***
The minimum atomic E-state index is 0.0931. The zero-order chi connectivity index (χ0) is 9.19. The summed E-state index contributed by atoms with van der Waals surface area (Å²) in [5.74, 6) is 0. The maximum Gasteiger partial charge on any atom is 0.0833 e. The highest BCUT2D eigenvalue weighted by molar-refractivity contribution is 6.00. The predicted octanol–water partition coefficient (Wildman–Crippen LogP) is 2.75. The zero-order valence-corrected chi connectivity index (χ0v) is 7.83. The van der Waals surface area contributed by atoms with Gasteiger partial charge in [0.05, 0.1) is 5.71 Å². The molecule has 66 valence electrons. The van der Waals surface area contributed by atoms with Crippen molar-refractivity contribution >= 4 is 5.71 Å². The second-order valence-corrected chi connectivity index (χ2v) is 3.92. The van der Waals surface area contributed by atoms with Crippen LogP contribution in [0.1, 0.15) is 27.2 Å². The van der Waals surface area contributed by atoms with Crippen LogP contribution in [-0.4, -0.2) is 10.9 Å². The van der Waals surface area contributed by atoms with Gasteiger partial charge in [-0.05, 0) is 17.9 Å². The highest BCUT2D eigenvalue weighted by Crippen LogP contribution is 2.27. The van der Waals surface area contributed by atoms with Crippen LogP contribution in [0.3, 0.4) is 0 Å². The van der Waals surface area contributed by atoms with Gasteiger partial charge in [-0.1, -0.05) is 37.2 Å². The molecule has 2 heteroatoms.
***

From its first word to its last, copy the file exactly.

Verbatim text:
The minimum atomic E-state index is 0.0931. The zero-order chi connectivity index (χ0) is 9.19. The summed E-state index contributed by atoms with van der Waals surface area (Å²) in [5.74, 6) is 0. The maximum Gasteiger partial charge on any atom is 0.0833 e. The highest BCUT2D eigenvalue weighted by molar-refractivity contribution is 6.00. The predicted octanol–water partition coefficient (Wildman–Crippen LogP) is 2.75. The zero-order valence-corrected chi connectivity index (χ0v) is 7.83. The van der Waals surface area contributed by atoms with Gasteiger partial charge in [0.05, 0.1) is 5.71 Å². The molecule has 66 valence electrons. The van der Waals surface area contributed by atoms with Crippen molar-refractivity contribution >= 4 is 5.71 Å². The second-order valence-corrected chi connectivity index (χ2v) is 3.92. The van der Waals surface area contributed by atoms with Crippen LogP contribution in [0.1, 0.15) is 27.2 Å². The van der Waals surface area contributed by atoms with Crippen LogP contribution in [-0.4, -0.2) is 10.9 Å². The van der Waals surface area contributed by atoms with Gasteiger partial charge in [-0.05, 0) is 17.9 Å². The highest BCUT2D eigenvalue weighted by Crippen LogP contribution is 2.27. The van der Waals surface area contributed by atoms with Crippen LogP contribution in [0.3, 0.4) is 0 Å². The van der Waals surface area contributed by atoms with Gasteiger partial charge in [-0.1, -0.05) is 37.2 Å². The molecule has 2 heteroatoms.